It is generally thought that fits are not of usual occurrence in cases of tumors of the cerebellum. It is further agreed that when such episodes do occur the fit is of a tonic opisthotonic character. It is believed that this convulsive pattern indicates a crisis in the progress of the disease, which suggests the presence of a tumor of the cerebellum. Further, as a rule of thumb clinical tenet, it is generally accepted that convulsions of other than the tonic type do not occur in the presence of these tumors (Stewart,1 Bailey,2 Cushing,3 Jelliffe and White,4 Wechsler5).
A survey of 158 cases of verified intracerebellar tumors in patients presenting themselves for treatment at the Hospital of the University of Pennsylvania shows evidence contrary to the general clinical agreement on this subject. Findings in this survey indicate that the incidence of convulsions is apparently higher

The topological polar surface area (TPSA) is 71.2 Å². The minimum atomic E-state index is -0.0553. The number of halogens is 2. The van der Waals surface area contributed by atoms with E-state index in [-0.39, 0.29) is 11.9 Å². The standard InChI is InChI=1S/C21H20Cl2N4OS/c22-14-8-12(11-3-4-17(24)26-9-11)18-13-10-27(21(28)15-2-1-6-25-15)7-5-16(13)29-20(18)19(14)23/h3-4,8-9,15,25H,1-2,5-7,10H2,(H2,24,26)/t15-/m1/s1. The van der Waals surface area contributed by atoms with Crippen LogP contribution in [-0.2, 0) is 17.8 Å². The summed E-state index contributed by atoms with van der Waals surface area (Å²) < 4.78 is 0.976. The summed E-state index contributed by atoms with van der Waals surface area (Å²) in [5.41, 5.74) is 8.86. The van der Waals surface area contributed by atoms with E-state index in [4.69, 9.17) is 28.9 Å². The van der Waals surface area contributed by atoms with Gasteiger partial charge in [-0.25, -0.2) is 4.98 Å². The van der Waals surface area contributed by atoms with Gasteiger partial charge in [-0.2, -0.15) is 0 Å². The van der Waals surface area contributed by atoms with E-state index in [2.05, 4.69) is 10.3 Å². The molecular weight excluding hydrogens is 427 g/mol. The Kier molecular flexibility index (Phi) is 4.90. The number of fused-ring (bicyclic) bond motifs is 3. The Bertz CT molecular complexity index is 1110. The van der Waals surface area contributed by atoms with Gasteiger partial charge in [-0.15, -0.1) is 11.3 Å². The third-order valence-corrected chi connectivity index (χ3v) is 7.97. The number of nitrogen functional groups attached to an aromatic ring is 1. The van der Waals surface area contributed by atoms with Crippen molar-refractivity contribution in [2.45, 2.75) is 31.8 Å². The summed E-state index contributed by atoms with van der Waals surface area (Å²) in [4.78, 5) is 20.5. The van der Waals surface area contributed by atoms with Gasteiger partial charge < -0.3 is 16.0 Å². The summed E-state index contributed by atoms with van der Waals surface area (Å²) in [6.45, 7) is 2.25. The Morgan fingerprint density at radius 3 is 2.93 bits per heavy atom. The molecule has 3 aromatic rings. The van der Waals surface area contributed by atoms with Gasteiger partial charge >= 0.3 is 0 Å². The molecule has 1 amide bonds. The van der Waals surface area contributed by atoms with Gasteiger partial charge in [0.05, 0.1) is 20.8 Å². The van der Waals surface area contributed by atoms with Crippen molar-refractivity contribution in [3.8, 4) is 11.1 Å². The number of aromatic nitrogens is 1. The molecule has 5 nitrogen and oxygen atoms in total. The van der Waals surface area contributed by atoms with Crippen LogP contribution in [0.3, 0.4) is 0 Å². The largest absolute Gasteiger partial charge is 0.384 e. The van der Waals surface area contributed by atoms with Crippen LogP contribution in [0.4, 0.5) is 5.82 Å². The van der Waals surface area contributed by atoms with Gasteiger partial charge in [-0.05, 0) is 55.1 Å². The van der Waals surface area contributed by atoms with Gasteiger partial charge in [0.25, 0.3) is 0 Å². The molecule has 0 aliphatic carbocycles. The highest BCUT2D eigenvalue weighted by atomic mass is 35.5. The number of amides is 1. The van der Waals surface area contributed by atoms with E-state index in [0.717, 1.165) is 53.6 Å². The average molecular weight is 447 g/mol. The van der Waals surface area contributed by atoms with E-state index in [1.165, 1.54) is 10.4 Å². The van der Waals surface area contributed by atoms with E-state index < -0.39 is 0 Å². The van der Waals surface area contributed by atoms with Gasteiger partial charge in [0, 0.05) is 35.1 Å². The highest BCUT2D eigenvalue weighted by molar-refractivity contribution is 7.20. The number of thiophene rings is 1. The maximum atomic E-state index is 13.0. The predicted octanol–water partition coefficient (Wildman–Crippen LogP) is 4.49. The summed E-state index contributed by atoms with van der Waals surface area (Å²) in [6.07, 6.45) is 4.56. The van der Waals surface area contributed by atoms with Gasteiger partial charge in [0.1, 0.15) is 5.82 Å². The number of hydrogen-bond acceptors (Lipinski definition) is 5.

WEBSTER JE, WEINBERGER LM. CONVULSIONS ASSOCIATED WITH TUMORS OF THE CEREBELLUM: CLINICAL AND PATHOPHYSIOLOGIC FEATURES. Arch NeurPsych. 1940;43(6):1163–1184. doi:10.1001/archneurpsyc.1940.02280060108006
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